Carry-over effect of captive breeding reduces reproductive fitness of wild-born descendants in the wild
Supplementation of wild populations with captive-bred organisms is a common practice for conservation of threatened wild populations. Yet it is largely unknown whether such programmes actually help population size recovery.
While a negative genetic effect of captive breeding that decreases fitness of captive-bred organisms has been detected, there is no direct evidence for a carry-over effect of captive breeding in their wild-born descendants, which would drag down the fitness of the wild population in subsequent generations. In this study, we use genetic parentage assignments to reconstruct a pedigree and estimate reproductive fitness of the wild-born descendants of captive-bred parents in a supplemented population of steelhead trout (Oncorhynchus mykiss). The estimated fitness varied among years, but overall relative reproductive fitness was only 37 per cent in wild-born fish from two captive-bred parents and 87 per cent in those from one captive-bred and one wild parent (relative to those from two wild parents). Our results suggest a significant carry-over effect of captive breeding, which has negative influence on the size of the wild population in the generation after supplementation. In this population, the population fitness could have been 8 per cent higher if there was no carry-over effect during the study period.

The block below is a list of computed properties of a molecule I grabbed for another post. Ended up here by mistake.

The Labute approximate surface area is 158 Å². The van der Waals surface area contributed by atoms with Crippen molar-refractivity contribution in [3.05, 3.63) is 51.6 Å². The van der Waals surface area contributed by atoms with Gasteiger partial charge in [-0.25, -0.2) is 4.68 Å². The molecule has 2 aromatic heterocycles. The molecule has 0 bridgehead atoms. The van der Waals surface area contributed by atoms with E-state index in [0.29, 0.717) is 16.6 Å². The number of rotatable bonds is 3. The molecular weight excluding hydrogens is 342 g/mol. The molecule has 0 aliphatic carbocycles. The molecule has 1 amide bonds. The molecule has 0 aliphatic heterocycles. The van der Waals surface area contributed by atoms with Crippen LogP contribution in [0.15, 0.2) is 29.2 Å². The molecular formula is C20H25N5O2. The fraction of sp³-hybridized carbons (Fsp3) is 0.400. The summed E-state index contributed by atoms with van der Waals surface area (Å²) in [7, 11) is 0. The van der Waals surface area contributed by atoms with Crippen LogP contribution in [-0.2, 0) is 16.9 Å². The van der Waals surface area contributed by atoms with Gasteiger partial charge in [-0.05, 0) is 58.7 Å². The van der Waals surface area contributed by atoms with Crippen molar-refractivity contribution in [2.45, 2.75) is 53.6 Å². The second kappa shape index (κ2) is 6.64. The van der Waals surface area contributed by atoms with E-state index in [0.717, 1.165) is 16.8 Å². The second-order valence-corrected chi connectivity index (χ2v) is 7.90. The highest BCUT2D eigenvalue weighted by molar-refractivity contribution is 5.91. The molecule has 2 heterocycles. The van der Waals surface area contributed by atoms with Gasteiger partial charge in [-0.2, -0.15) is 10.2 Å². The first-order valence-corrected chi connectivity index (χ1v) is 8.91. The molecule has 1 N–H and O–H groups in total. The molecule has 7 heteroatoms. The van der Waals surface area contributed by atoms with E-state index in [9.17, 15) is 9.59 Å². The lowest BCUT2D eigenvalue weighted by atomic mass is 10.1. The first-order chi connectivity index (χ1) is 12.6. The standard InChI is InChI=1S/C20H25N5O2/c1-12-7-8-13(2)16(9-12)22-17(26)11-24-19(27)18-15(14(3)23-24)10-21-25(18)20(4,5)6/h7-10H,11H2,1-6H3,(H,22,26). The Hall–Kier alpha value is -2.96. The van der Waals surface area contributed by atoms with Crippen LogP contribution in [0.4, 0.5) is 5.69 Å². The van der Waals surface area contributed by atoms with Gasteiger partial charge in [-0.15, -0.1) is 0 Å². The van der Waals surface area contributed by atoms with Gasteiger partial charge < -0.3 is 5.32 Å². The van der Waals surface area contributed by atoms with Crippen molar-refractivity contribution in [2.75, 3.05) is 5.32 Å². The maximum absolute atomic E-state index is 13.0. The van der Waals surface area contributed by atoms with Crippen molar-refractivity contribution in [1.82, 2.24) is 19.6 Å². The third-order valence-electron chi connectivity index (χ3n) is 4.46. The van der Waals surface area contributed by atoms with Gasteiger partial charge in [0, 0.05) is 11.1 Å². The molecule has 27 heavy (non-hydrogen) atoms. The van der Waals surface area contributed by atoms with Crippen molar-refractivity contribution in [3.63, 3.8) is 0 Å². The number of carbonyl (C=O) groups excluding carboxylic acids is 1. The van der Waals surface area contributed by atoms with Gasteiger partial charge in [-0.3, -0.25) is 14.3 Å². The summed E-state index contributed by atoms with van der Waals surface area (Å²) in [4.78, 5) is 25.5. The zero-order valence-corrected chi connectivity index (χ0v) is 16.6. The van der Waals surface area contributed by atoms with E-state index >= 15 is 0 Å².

Title: Carry-over effect of captive breeding reduces reproductive fitness of wild-born descendants in the wild
Authors: Hitoshi Araki, Becky Cooper and Michael S. Blouin